Lidl boosts wages above its grocery rivals

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The low-priced supermarket said that it would be increasing entry-level wages from £8.45 to £8.75 per hour outside of London and £9.75 to £10.20 within the M25, in-line with the increase in living wage announced on Monday.

Lidl's pay rate is higher than the Government's National Living Wage rate of £7.50 an hour, which was introduced in April previous year, for workers aged 25 and above.

Unlike the national minimum wage, the living wage is an hourly rate of pay set independently and updated annually that is calculated with reference to the basic cost of living in the UK.

Dr Wanda Wyporska, the executive director of The Equality Trust, said: "It's incredible to see so numerous UK's largest businesses refuse to pay their staff a living wage".

Chapman said the national living wage was not enough to cover the true cost of living, particularly in London. "As the first Living Wage airport, bringing a pay-rise to 3,200 workers, Heathrow sets an example for other major United Kingdom employers to follow".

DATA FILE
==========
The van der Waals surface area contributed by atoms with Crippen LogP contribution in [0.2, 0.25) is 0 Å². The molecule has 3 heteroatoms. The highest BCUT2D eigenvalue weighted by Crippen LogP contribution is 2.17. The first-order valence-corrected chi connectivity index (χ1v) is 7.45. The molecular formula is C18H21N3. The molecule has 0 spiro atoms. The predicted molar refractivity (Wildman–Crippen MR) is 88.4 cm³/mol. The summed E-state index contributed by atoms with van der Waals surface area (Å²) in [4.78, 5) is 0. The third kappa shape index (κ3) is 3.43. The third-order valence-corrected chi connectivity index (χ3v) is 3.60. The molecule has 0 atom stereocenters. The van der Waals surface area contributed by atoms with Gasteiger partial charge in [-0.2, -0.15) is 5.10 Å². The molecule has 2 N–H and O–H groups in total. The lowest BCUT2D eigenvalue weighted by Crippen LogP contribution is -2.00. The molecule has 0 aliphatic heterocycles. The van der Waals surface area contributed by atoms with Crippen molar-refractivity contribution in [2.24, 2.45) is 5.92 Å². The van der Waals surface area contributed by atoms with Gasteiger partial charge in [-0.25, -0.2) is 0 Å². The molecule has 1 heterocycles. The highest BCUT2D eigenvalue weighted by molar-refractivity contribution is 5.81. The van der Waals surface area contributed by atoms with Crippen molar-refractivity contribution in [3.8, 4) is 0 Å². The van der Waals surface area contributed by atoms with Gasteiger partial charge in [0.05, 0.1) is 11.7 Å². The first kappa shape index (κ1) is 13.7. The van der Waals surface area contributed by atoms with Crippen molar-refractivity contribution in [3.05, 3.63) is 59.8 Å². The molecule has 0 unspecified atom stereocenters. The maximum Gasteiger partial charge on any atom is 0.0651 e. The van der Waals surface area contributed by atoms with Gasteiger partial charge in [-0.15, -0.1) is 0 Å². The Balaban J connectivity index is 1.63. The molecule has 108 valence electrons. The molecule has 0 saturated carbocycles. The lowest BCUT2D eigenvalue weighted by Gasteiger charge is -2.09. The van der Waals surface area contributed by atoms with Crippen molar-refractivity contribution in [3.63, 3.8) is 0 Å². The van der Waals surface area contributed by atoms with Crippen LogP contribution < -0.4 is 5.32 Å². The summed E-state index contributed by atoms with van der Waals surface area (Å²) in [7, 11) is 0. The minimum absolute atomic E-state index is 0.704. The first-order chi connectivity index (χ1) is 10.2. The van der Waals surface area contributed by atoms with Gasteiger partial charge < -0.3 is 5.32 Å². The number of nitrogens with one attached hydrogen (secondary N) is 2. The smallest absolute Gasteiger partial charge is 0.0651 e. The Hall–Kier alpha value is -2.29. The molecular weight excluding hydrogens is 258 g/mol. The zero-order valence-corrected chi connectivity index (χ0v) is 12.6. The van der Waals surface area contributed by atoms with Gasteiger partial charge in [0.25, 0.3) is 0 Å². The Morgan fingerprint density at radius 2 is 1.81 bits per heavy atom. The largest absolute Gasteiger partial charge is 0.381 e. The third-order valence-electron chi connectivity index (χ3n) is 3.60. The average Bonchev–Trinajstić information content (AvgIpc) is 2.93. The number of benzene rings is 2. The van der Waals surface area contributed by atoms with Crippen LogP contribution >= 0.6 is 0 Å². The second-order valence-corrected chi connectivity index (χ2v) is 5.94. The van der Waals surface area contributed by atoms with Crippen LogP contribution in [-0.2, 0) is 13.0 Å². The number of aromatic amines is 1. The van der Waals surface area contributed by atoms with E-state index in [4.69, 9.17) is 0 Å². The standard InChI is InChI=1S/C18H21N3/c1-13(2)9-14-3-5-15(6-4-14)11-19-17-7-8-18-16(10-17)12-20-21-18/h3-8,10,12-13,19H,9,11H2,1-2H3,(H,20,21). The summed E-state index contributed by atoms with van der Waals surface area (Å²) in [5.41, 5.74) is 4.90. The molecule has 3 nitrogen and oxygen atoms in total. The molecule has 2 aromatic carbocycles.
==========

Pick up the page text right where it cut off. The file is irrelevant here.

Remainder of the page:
Workers under 25, are still paid the lower National Minimum Wage.

The wages are worked out by the Resolution Foundation think tank and overseen by the Living Wage Commission.

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Speaking at the start of Living Wage Week 2017, Sadiq Khan said: "I pledged to ensure the London Living Wage rises to beyond £10 and I am delighted that has been achieved". Currently, businesses do not need to pay it but can sign up to it voluntarily.

Industry figures revealed this summer that the chain's increasing popularity showed no sign of slowing as Lidl overtook Waitrose to become the seventh-largest supermarket in the UK.

LIDL is to give a pay rise to its 16,000 employees, overtaking Aldi to become the UK's highest-paying supermarket.

"These businesses recognise that the Living Wage accreditation is the mark of a responsible employer and they - like the Hackney Citizen - join us because they too believe that a hard day's work deserves a fair day's pay".

It's important to note that the "real" living wage is different from the government's national minimum wage, now known as the National Living Wage (if you're over 25).

Living Wage Week 2017 runs until 11 November, with events taking place across the UK.

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